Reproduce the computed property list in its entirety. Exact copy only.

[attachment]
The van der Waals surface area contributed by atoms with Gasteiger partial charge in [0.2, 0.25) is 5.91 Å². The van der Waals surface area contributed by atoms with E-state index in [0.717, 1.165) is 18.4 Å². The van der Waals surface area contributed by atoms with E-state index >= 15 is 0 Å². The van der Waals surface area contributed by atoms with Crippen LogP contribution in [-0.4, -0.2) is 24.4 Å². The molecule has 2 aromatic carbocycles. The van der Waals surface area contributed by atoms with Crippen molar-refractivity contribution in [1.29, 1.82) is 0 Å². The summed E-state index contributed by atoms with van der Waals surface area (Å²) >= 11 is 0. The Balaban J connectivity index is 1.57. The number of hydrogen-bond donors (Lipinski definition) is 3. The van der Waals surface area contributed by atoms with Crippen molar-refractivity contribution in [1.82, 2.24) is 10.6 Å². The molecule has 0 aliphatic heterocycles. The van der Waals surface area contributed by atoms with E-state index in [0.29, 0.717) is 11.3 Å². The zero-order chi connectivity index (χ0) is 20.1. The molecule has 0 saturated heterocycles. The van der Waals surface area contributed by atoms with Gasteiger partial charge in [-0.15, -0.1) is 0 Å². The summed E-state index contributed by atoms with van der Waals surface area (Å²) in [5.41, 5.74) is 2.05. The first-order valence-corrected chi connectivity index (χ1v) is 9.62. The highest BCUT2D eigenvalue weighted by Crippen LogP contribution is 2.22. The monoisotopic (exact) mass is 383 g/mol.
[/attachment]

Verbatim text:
The van der Waals surface area contributed by atoms with Gasteiger partial charge in [0.2, 0.25) is 5.91 Å². The van der Waals surface area contributed by atoms with E-state index in [0.717, 1.165) is 18.4 Å². The van der Waals surface area contributed by atoms with E-state index >= 15 is 0 Å². The van der Waals surface area contributed by atoms with Crippen LogP contribution in [-0.4, -0.2) is 24.4 Å². The molecule has 2 aromatic carbocycles. The van der Waals surface area contributed by atoms with Crippen molar-refractivity contribution in [1.29, 1.82) is 0 Å². The summed E-state index contributed by atoms with van der Waals surface area (Å²) >= 11 is 0. The Balaban J connectivity index is 1.57. The number of hydrogen-bond donors (Lipinski definition) is 3. The van der Waals surface area contributed by atoms with Crippen molar-refractivity contribution in [1.82, 2.24) is 10.6 Å². The molecule has 0 aliphatic heterocycles. The van der Waals surface area contributed by atoms with E-state index in [0.29, 0.717) is 11.3 Å². The zero-order chi connectivity index (χ0) is 20.1. The molecule has 0 saturated heterocycles. The van der Waals surface area contributed by atoms with Gasteiger partial charge in [-0.15, -0.1) is 0 Å². The summed E-state index contributed by atoms with van der Waals surface area (Å²) in [5.41, 5.74) is 2.05. The first-order valence-corrected chi connectivity index (χ1v) is 9.62. The highest BCUT2D eigenvalue weighted by Crippen LogP contribution is 2.22. The monoisotopic (exact) mass is 383 g/mol.